Related topics
  • ,
  • ,
  • ,

Oz racehorse shod with 3D-printed titanium hoofwear

Custom horseshoes show 'endless possibilities' of additive manufacturing

Oz boffins have used 3D printing to produce a custom-made set of titanium shoes for a Melbourne racehorse - an example of the "endless possibilities" of the technology.

A team from the Commonwealth Scientific and Industrial Research Organisation (CSIRO) used a handheld scanner to image the horse's hooves, ran the result through 3D modelling software and knocked out the equine hoofwear in "only a few hours".

The titanium horseshoes. Pic: CSIRO

CSIRO researcher Chad Henry (pictured below) was on hand to present the shoes to "Titanium Prints", as the scientists dubbed the lucky nag.

CSIRO researcher Chad Henry with the horseshoes and Titanium Prince. Pic: CSIRO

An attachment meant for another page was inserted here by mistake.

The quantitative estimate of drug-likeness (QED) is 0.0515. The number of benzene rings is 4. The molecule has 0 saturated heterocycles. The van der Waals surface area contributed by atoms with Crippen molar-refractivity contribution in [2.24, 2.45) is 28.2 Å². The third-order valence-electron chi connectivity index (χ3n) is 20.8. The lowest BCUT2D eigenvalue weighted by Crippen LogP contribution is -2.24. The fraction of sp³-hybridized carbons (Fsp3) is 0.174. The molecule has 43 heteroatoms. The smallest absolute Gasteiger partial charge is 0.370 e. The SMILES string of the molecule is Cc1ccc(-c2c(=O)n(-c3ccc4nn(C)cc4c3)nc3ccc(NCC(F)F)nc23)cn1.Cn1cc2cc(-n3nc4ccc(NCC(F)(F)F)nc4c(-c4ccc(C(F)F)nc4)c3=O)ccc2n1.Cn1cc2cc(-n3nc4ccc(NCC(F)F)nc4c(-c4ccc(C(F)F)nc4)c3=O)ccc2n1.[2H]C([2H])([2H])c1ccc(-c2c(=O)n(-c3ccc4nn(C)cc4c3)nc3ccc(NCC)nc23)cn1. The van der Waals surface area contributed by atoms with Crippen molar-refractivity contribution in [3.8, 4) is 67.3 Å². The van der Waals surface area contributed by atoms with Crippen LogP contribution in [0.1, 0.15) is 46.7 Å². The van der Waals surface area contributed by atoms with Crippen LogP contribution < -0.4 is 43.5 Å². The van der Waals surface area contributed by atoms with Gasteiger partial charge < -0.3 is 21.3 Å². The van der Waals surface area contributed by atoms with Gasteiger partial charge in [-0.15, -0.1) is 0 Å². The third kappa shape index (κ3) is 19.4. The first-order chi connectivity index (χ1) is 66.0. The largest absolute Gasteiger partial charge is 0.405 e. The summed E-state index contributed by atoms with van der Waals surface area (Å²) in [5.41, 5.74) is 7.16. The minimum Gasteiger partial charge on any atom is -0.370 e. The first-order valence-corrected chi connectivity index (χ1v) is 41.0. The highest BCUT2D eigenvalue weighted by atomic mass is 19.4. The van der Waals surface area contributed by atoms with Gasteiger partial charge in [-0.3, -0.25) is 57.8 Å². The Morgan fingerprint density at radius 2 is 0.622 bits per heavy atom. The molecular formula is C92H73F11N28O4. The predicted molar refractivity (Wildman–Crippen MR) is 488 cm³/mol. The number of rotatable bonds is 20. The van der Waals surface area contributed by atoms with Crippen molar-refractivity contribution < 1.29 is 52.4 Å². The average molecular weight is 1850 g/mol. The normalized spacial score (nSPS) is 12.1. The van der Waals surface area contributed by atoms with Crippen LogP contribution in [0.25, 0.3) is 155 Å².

The horse's trainer, John Moloney, expressed hopes that the up to 50 per cent weight saving over a traditional aluminium racing shoe might translate into faster times on the track.

He said: "Naturally, we're very excited at the prospect of improved performance from these shoes."

John Barnes, titanium expert at CSIRO, said: "There are so many ways we can use 3D titanium printing. At CSIRO we are helping companies create new applications like biomedical implants and even things like automotive and aerospace parts. The possibilities really are endless with this technology."

Back in Blighty, the 3D printing industry is already forging ahead with titanium. Earlier this year, 3T RPD Ltd – which hewed our Vulture 2 spaceplane from the living nylon – produced the impressive titanium lattice frame for the 2014 Glasgow Commonwealth Games baton.

The Commonwealth Games baton and a close-up of its titanium lattice

In the US, meanwhile, NASA has tentatively stepped into the heavyweight additive manufacturing arena with a printed nickel-chromium alloy rocket motor injector.

Earlier this month, the agency announced it had commissioned a 3D printer capable of working in microgravity, ultimately for the purpose of knocking out "parts and tools on-demand" for the International Space Station. ®

Sponsored: 10 ways wire data helps conquer IT complexity